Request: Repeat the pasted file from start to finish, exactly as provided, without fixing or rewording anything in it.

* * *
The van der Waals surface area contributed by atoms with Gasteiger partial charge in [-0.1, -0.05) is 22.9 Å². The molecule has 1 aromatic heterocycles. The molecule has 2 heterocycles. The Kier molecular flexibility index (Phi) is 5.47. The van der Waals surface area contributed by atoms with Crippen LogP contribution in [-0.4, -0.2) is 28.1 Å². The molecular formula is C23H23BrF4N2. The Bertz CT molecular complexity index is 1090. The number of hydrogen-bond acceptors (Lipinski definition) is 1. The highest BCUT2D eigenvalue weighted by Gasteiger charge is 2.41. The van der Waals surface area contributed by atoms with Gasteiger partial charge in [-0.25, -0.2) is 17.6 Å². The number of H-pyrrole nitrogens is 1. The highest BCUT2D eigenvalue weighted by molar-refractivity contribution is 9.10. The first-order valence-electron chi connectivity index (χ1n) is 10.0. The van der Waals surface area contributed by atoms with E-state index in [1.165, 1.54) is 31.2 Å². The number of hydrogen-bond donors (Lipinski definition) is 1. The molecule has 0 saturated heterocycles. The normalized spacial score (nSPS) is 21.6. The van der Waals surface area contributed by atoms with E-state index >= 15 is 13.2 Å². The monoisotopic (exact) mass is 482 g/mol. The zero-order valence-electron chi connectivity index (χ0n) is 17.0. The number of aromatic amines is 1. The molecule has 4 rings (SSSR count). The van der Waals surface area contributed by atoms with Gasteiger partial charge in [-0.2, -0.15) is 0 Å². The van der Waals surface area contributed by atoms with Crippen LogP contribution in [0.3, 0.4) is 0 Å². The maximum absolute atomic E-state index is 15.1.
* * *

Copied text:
The van der Waals surface area contributed by atoms with Gasteiger partial charge in [-0.1, -0.05) is 22.9 Å². The molecule has 1 aromatic heterocycles. The molecule has 2 heterocycles. The Kier molecular flexibility index (Phi) is 5.47. The van der Waals surface area contributed by atoms with Crippen LogP contribution in [-0.4, -0.2) is 28.1 Å². The molecular formula is C23H23BrF4N2. The Bertz CT molecular complexity index is 1090. The number of hydrogen-bond acceptors (Lipinski definition) is 1. The highest BCUT2D eigenvalue weighted by Gasteiger charge is 2.41. The van der Waals surface area contributed by atoms with Gasteiger partial charge in [-0.25, -0.2) is 17.6 Å². The number of H-pyrrole nitrogens is 1. The highest BCUT2D eigenvalue weighted by molar-refractivity contribution is 9.10. The first-order valence-electron chi connectivity index (χ1n) is 10.0. The van der Waals surface area contributed by atoms with E-state index in [1.165, 1.54) is 31.2 Å². The number of hydrogen-bond donors (Lipinski definition) is 1. The molecule has 0 saturated heterocycles. The normalized spacial score (nSPS) is 21.6. The van der Waals surface area contributed by atoms with E-state index >= 15 is 13.2 Å². The monoisotopic (exact) mass is 482 g/mol. The zero-order valence-electron chi connectivity index (χ0n) is 17.0. The number of aromatic amines is 1. The molecule has 4 rings (SSSR count). The van der Waals surface area contributed by atoms with Gasteiger partial charge in [-0.2, -0.15) is 0 Å². The van der Waals surface area contributed by atoms with Crippen LogP contribution in [0.3, 0.4) is 0 Å². The maximum absolute atomic E-state index is 15.1.